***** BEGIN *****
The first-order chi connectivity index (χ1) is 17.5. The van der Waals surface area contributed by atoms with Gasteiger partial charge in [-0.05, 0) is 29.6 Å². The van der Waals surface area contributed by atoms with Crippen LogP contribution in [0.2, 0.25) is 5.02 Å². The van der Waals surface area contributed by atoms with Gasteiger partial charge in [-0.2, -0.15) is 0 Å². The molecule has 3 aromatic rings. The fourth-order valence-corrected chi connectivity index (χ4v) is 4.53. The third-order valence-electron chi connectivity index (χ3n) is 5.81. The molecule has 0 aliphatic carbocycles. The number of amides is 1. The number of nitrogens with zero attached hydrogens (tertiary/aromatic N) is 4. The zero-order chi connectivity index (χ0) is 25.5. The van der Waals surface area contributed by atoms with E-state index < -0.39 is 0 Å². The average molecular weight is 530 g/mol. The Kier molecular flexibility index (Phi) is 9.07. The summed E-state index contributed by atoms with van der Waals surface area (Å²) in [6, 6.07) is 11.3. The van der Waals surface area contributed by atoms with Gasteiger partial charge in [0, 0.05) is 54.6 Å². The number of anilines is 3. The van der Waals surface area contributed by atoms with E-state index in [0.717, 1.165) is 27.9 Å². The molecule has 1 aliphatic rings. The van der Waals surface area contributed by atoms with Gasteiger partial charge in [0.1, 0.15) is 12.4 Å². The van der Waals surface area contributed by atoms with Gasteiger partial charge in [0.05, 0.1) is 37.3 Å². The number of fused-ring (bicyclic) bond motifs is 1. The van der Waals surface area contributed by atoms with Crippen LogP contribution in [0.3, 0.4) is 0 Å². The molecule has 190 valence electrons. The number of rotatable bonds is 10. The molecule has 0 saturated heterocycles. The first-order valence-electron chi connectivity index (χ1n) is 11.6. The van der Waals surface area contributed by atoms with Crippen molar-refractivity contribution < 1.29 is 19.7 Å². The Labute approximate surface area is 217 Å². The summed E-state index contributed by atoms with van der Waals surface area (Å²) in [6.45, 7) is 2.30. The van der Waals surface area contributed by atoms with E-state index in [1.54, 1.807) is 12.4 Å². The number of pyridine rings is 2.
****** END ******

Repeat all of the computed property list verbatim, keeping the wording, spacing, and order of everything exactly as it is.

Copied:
The first-order chi connectivity index (χ1) is 17.5. The van der Waals surface area contributed by atoms with Gasteiger partial charge in [-0.05, 0) is 29.6 Å². The van der Waals surface area contributed by atoms with Crippen LogP contribution in [0.2, 0.25) is 5.02 Å². The van der Waals surface area contributed by atoms with Gasteiger partial charge in [-0.2, -0.15) is 0 Å². The molecule has 3 aromatic rings. The fourth-order valence-corrected chi connectivity index (χ4v) is 4.53. The third-order valence-electron chi connectivity index (χ3n) is 5.81. The molecule has 0 aliphatic carbocycles. The number of amides is 1. The number of nitrogens with zero attached hydrogens (tertiary/aromatic N) is 4. The zero-order chi connectivity index (χ0) is 25.5. The van der Waals surface area contributed by atoms with E-state index < -0.39 is 0 Å². The average molecular weight is 530 g/mol. The Kier molecular flexibility index (Phi) is 9.07. The summed E-state index contributed by atoms with van der Waals surface area (Å²) in [6, 6.07) is 11.3. The van der Waals surface area contributed by atoms with Gasteiger partial charge in [0, 0.05) is 54.6 Å². The number of anilines is 3. The van der Waals surface area contributed by atoms with E-state index in [0.717, 1.165) is 27.9 Å². The molecule has 1 aliphatic rings. The van der Waals surface area contributed by atoms with Gasteiger partial charge in [0.1, 0.15) is 12.4 Å². The van der Waals surface area contributed by atoms with Gasteiger partial charge in [0.05, 0.1) is 37.3 Å². The number of fused-ring (bicyclic) bond motifs is 1. The van der Waals surface area contributed by atoms with Crippen LogP contribution in [0.3, 0.4) is 0 Å². The molecule has 190 valence electrons. The number of rotatable bonds is 10. The molecule has 0 saturated heterocycles. The first-order valence-electron chi connectivity index (χ1n) is 11.6. The van der Waals surface area contributed by atoms with Crippen molar-refractivity contribution < 1.29 is 19.7 Å². The Labute approximate surface area is 217 Å². The summed E-state index contributed by atoms with van der Waals surface area (Å²) in [6.45, 7) is 2.30. The van der Waals surface area contributed by atoms with E-state index in [1.54, 1.807) is 12.4 Å². The number of pyridine rings is 2.